Why is it important now to look at the use of white space in painting during this era?
How can we possibly understand the birth of abstract painting without knowledge of the period’s conceptions of terms such as matter and space, so central to the work of any artist? A key notion, long missing from cultural histories of this era, is that of the ether of space which was understood to bridge these two seemingly separate concepts—matter and space—and was at the heart of both scientific and occult understandings of the nature of reality in the early 20th century. By the time histories of abstract art were first being written in the 1930s and 1940s, however, the world of ether physics had been eclipsed by the popularization of Einstein and Relativity Theory, which had begun in 1919. Restoring Kandinsky, Mondrian, and Malevich to their early 20th-century contexts is vital to the history of the development of each of their styles and to understand the significance of these avant-garde pioneers.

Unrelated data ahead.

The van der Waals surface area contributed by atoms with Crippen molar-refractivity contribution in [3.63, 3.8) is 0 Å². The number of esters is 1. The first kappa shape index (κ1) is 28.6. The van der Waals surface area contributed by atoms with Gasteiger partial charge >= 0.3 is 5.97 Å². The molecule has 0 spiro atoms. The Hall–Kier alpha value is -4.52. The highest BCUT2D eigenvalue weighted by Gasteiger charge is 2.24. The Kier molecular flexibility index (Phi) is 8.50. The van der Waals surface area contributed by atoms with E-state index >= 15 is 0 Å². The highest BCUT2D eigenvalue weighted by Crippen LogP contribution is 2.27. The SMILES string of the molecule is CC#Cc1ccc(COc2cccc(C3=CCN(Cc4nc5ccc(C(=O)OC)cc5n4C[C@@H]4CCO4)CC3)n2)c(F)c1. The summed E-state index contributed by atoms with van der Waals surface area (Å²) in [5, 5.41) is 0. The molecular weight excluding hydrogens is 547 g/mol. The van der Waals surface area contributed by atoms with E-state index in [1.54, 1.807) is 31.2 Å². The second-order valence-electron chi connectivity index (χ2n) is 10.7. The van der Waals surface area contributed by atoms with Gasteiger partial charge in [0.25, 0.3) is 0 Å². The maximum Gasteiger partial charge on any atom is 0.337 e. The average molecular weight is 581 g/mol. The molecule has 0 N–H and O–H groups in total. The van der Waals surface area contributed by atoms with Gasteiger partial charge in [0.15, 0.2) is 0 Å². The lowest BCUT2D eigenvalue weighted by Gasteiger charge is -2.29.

Why did you choose these three artists specifically?
Kandinsky’s, Mondrian’s and Malevich’s modes of artistic production are characterized by particular differences in form; however, in the case of all three artists, this is grounded in similar questions concerning contemporary science and occultism. Although they were operating in different locales, Russia, Germany, and Paris—for Kandinsky, the Netherlands; Paris for Mondrian; and Russia for Malevich—the information available to them on science and occultism, including Theosophy, was highly international. We wanted to present the remarkable artistic output of these artists and re-sensitise what the three artists have in common, which is so obvious to see and easy to overlook at the same time—the multifaceted examination of the color white.
How did you select the specific works by each artist?